5 imaging result craniotomy was performed and the majority of the mass was removed. Radiotherapy combined with electromagnetic hyperthermia treatment was used because of the incomplete resection. The remaining tumour tissue was heated to 42 o C by electromagnetic hyperthermia and then radiotherapy with 3 Gray radiation dosage was performed. The treatment was repeated on every second day, altogether 6 times. The CT scanning was repeated 5 month later and no new tumour tissue was diagnosed. The tumour mass was transitional cell meningioma, based on the immunohistochemistry. K. Matiz I. Turcsányi Kecskemétiné Á. Bacsadi E. Bajmócy S. Kecskeméti: MYCOPLASMA INFECTION OF DOGS The authors give a short overview of the non haemotropic canine mycoplasmas and report the result of the species identification of canine mycoplasmas detected from 2006 to 2010 in Debrecen site of Central Agricultural Office Veterinary Diagnostic Directorate. The samples originating from the respiratory and genital tract were identified and differentiated by 16S-23S rrna IGS PCR-RFLP. The tested species were found to be M. canis, M. spumans, M. maculosum, M. cynos, M. edwardii and M. mucosicanis sp. nov. A. Sebestény S. Gy. Fekete:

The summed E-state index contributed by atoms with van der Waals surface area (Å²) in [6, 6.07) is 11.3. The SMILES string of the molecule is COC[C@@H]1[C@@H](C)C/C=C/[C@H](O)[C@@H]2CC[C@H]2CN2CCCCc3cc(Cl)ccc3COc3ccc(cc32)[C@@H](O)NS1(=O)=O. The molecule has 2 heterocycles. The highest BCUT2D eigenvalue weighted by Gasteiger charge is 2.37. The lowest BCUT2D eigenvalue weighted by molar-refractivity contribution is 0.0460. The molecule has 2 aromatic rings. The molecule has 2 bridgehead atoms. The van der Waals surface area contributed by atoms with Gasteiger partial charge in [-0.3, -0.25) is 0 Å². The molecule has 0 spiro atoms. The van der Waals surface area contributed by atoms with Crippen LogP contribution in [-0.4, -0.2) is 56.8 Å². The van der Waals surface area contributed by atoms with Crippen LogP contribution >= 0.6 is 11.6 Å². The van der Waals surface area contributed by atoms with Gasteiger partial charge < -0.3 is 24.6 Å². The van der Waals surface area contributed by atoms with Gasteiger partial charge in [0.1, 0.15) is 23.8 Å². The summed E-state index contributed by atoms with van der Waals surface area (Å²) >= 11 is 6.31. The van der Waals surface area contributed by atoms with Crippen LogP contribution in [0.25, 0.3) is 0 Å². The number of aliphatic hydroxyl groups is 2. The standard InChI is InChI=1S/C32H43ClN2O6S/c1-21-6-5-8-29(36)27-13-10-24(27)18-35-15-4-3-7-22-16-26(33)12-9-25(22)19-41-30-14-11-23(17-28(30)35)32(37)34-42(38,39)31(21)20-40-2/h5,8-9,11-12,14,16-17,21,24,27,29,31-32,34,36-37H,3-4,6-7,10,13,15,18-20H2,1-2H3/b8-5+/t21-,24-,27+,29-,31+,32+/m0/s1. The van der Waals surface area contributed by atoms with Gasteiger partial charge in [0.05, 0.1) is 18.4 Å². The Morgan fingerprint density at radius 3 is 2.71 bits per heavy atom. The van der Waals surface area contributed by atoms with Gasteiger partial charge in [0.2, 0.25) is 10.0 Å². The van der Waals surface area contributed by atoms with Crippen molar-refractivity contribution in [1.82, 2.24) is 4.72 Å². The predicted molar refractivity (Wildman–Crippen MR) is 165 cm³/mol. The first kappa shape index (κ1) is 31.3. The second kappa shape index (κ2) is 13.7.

6 VITAMIN K DEFICIENCY IN REDERIVED SPF RODENTS. CASE REPORT The main physiological function of vitamin K is the contribution in the blood clotting by helping the synthesis of prothrombin and other blood clotting compounds in the liver. Formerly all mouse stocks of the Imperial Cancer Research Fund in London were cleared from pathogens by sterile hysterectomies and cross-fostering. The imported SPF freshly littered mice were fed on diet sterilized with 2.5 Mrad gamma irradiation. The new immunodeficient stocks were affected with a high incidence of haemothorax and haemopericardium fatalities. This was remedied by raising the standard supplementation of the diet with 2.5 mg/kg menadione (Vitamin K 3 ) to 5 mg/kg by the manufacturer. After the gradual recontamination of these stocks by the successive re-entry of some pathogens during the ensuing years a fresh rederivation programme were carried out. This time to the originally germfree foster mothers a minimal basic intestinal flora (Streptococcus faecalis var. liquefaciens, Streptococcus faecium and Lactobacillus plantarum) were added. The drinking water of this poliassociated foster colony was supplemented by menadion. Fatal hemorrhagic diathesis cases reappeared but could again be eliminated by raising the menadion supplementation of the diet up to 20 mg/kg. However, occasional cases or uterine and cardiac haemorrhages still occurred, especially in some newly established transgenic mice, which had an impaired blood clotting cascade. Diet analyses revealed a great fluctuation in the